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Seven decades in defense of free speech
Seven decades in defense of free speech
Since this magazine's inception more than 70 years ago,
B&C has been a steadfast defender of the First Amendment. Current events in Washington prove that it will always be necessary to keep up the fight. As the nation celebrates its freedoms this July week, we've excerpted a few of literally hundreds of our editorials that have defended the First Amendment for television and radio:
"Broadcasting is an industry without a parallel insofar as government relationship with business is concerned. Although privately operated, it is governmentally regulated. Therefore it lends itself admirably as ammunition for political oratory. It also is excellent material for reformers who otherwise would be crusading against cigarettes or the use of lipstick. It is so close to the masses of the people that the agitator can always get some kind of audience."
"It is hard to fathom what motivates our legislators in their zeal to curb the freedoms they are sworn to keep inviolate. The movies were the first on freedom's firing line. ... Radio as a licensed medium has navigated in hot water almost from the day it became an influence in molding public opinion. Now television, with its king-making power, accentuates the Congressional drive to get into the act. Our zealous legislators seem to forget that Hitler and Mussolini burned books. They sequestered radio stations and newspapers. 'Free speech' was punishable by death."
"The greatest problem, however, resides, in the legislative and regulatory area. In a presidential election year almost anything can happen. The politicians have found a newsworthy issue in television and radio morality and ethics. It is a horse they can ride in full stride until the November elections. Extraordinary statesmanship and vigilance must be exerted by all in broadcasting, advertising and marketing to avoid a stampede toward legislation that could cripple our free institutions."
"This to us is the real reason for alarm in Newton Minow's speech. He demanded improvement in programs and in the next breath threatened revocation of licenses as the penalty for failure to abide by that demand. In his view that procedure is legal. In our view it is not. At some point soon an attack must be mounted against Mr. Minow's interpretation of the First Amendment and the anti-censorship provision of the Communication Act."
"What broadcasters have most to fear is that politicians will learn to use this court decision [upholding the fairness doctrine] as a weapon in their personal causes. Does a senator think there is too much sex and violence on television? Does a congressman think himself wronged by a documentary on hunger in his district? The first reaction will be to call up the FCC for an investigation. Now the FCC will have less excuse to resist political demands."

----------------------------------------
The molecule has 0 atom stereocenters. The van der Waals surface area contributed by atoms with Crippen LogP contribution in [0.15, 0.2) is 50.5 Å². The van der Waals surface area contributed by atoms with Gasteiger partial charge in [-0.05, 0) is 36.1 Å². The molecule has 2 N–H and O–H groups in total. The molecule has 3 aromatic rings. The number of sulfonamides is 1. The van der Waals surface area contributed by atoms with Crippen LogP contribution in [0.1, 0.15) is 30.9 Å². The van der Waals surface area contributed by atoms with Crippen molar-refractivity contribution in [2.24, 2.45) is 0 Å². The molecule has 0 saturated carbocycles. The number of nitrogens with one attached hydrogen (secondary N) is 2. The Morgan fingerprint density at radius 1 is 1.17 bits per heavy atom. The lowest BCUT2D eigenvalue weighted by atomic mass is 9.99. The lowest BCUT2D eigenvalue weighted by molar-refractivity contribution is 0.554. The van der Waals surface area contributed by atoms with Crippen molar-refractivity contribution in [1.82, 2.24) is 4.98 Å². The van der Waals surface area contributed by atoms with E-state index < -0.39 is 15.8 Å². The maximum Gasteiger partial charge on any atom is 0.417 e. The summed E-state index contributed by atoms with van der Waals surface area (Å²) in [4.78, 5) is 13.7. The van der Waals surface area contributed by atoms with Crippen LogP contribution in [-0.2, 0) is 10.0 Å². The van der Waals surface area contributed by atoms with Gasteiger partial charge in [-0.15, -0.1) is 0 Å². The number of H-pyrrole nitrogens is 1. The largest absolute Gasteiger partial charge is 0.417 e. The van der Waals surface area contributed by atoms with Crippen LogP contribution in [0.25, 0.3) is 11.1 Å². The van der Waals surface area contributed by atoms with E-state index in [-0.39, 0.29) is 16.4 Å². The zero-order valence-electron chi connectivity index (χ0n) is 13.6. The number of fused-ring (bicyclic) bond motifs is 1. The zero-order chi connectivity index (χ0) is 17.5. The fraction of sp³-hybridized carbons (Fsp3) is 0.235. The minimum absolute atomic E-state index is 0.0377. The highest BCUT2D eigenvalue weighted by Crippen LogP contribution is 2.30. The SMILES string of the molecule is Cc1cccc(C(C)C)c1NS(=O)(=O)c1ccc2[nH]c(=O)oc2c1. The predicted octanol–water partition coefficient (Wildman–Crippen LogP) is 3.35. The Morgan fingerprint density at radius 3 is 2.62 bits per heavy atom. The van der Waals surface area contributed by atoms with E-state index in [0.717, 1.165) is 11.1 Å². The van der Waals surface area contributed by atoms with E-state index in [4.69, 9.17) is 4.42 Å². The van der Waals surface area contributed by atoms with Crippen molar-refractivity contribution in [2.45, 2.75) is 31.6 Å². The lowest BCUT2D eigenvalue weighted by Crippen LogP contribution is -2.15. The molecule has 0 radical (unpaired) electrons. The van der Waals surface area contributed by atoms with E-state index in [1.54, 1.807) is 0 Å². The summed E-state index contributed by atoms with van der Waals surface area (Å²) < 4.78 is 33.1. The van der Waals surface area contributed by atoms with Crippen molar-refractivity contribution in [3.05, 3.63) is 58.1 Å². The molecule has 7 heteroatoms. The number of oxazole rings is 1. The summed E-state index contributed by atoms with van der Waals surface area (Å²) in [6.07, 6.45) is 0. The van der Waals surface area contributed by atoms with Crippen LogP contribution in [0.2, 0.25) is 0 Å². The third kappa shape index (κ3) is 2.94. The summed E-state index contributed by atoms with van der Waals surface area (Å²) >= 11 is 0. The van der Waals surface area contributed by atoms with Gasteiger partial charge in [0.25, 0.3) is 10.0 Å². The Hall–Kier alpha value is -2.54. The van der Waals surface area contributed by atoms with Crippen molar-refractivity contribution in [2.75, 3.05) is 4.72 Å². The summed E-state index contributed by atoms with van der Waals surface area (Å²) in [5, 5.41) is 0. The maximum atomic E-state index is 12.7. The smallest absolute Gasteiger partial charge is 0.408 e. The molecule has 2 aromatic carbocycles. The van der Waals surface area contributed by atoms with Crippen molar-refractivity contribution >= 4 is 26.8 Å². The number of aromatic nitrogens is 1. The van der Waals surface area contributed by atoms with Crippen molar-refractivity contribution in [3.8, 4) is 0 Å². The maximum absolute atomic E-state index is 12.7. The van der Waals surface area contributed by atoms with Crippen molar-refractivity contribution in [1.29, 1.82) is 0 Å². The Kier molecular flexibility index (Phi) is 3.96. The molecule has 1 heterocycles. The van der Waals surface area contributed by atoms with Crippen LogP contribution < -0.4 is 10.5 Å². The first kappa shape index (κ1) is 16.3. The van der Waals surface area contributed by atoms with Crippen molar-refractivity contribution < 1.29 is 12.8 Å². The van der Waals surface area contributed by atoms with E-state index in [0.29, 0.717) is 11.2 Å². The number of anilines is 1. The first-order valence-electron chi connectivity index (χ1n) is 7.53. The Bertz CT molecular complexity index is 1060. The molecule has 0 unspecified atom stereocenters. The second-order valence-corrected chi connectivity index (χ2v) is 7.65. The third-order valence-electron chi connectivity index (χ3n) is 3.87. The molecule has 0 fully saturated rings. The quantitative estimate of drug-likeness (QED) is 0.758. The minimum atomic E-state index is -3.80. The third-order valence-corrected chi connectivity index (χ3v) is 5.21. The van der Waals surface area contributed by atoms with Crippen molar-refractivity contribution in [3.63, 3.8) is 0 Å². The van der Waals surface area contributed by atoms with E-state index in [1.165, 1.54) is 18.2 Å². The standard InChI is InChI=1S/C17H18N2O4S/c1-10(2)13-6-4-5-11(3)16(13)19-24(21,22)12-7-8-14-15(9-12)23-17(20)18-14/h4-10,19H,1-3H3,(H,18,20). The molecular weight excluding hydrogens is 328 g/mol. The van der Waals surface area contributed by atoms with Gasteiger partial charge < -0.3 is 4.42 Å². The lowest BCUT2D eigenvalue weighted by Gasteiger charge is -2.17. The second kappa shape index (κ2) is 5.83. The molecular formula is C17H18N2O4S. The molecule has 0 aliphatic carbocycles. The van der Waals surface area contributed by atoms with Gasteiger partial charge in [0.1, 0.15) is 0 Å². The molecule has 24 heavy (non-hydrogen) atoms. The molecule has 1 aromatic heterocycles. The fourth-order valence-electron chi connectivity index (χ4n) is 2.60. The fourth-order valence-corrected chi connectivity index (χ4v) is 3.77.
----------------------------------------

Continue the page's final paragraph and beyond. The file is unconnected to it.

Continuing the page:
"An appellate court has unequivocally told the FCC to keep its hands off programming. … Nonconformist, noncommercial WBAI-FM New York was rebuked by the FCC for playing a George Carlin comedy record that no commercial broadcasters would think of playing. ... It is not a dirty record that the court endorsed, but a basic principle of editorial independence. It is worth repeating a phrase from the court's opinion: 'To whatever extent we err or the commission errs in balancing its duties, it must be in favor of preserving the values of free expression and freedom from government interference in matters of taste.'"
"Mark Aug. 4, 1987, as the day the FCC proclaimed the emancipation of the Fifth Estate. The decision adopted that day to strike down the misnamed fairness doctrine was also an eloquent declaration that the electronic and print media are entitled to equal First Amendment protection rights. ... The reaction of fairness doctrinaires on Capitol Hill to the FCC's reasoned and masterfully argued [decision] was pure bile. If no vow were made to burn FCC Chairman Dennis R. Patrick at the stake, it was through oversight."
"The so-called Gore Commission is stacked to recommend free airtime for candidates and the other programming goodies Gore wants. After months of searching, the White House assembled a fine, politically correct group representing every voting demographic. But it was unable to locate a single First Amendment advocate likely to suggest that maybe, just maybe, the government's telling broadcasters what to air may be an abridgement of their free-speech rights."
"By not speaking up, the media put their future in jeopardy. In fact, those guilty of offensive behavior are not the network gatekeepers—every now-notorious act of 'indecency' in the news was live, unplanned, a mistake—but the demagogic grandstanders in Washington. There's nothing offensive about going on the offensive for the First Amendment. But there is something truly obscene about remaining silent."